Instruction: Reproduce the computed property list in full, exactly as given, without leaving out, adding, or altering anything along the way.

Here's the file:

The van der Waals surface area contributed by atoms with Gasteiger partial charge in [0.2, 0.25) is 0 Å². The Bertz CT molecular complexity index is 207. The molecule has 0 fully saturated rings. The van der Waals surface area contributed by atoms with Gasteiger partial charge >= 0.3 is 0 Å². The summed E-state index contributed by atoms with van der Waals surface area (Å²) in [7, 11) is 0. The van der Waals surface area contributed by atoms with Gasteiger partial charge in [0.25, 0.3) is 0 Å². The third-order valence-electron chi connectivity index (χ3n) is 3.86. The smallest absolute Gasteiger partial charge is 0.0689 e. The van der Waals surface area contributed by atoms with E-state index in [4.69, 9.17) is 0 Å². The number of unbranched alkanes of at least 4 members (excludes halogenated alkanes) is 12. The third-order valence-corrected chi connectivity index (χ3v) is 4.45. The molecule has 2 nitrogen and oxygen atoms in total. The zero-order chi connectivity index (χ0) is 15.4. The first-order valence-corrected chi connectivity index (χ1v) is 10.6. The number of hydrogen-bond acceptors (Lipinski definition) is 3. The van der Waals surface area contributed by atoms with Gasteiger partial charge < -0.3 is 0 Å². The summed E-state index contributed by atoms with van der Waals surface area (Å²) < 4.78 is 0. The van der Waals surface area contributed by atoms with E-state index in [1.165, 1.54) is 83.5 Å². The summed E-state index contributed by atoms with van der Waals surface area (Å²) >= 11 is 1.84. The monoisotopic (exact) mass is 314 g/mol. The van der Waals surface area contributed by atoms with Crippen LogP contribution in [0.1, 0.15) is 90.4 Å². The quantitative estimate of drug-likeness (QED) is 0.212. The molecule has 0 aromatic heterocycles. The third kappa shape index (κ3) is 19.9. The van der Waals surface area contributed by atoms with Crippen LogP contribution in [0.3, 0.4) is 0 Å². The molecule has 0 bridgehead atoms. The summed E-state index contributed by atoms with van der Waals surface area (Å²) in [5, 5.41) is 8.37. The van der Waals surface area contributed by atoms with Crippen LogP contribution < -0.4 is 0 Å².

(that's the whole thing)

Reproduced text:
The van der Waals surface area contributed by atoms with Gasteiger partial charge in [0.2, 0.25) is 0 Å². The Bertz CT molecular complexity index is 207. The molecule has 0 fully saturated rings. The van der Waals surface area contributed by atoms with Gasteiger partial charge >= 0.3 is 0 Å². The summed E-state index contributed by atoms with van der Waals surface area (Å²) in [7, 11) is 0. The van der Waals surface area contributed by atoms with Gasteiger partial charge in [0.25, 0.3) is 0 Å². The third-order valence-electron chi connectivity index (χ3n) is 3.86. The smallest absolute Gasteiger partial charge is 0.0689 e. The van der Waals surface area contributed by atoms with E-state index in [4.69, 9.17) is 0 Å². The number of unbranched alkanes of at least 4 members (excludes halogenated alkanes) is 12. The third-order valence-corrected chi connectivity index (χ3v) is 4.45. The molecule has 2 nitrogen and oxygen atoms in total. The zero-order chi connectivity index (χ0) is 15.4. The first-order valence-corrected chi connectivity index (χ1v) is 10.6. The number of hydrogen-bond acceptors (Lipinski definition) is 3. The van der Waals surface area contributed by atoms with Gasteiger partial charge < -0.3 is 0 Å². The summed E-state index contributed by atoms with van der Waals surface area (Å²) < 4.78 is 0. The van der Waals surface area contributed by atoms with E-state index in [1.165, 1.54) is 83.5 Å². The summed E-state index contributed by atoms with van der Waals surface area (Å²) >= 11 is 1.84. The monoisotopic (exact) mass is 314 g/mol. The van der Waals surface area contributed by atoms with Crippen LogP contribution in [0.1, 0.15) is 90.4 Å². The quantitative estimate of drug-likeness (QED) is 0.212. The molecule has 0 aromatic heterocycles. The third kappa shape index (κ3) is 19.9. The van der Waals surface area contributed by atoms with Crippen LogP contribution in [0.3, 0.4) is 0 Å². The molecule has 0 bridgehead atoms. The summed E-state index contributed by atoms with van der Waals surface area (Å²) in [5, 5.41) is 8.37. The van der Waals surface area contributed by atoms with Crippen LogP contribution < -0.4 is 0 Å².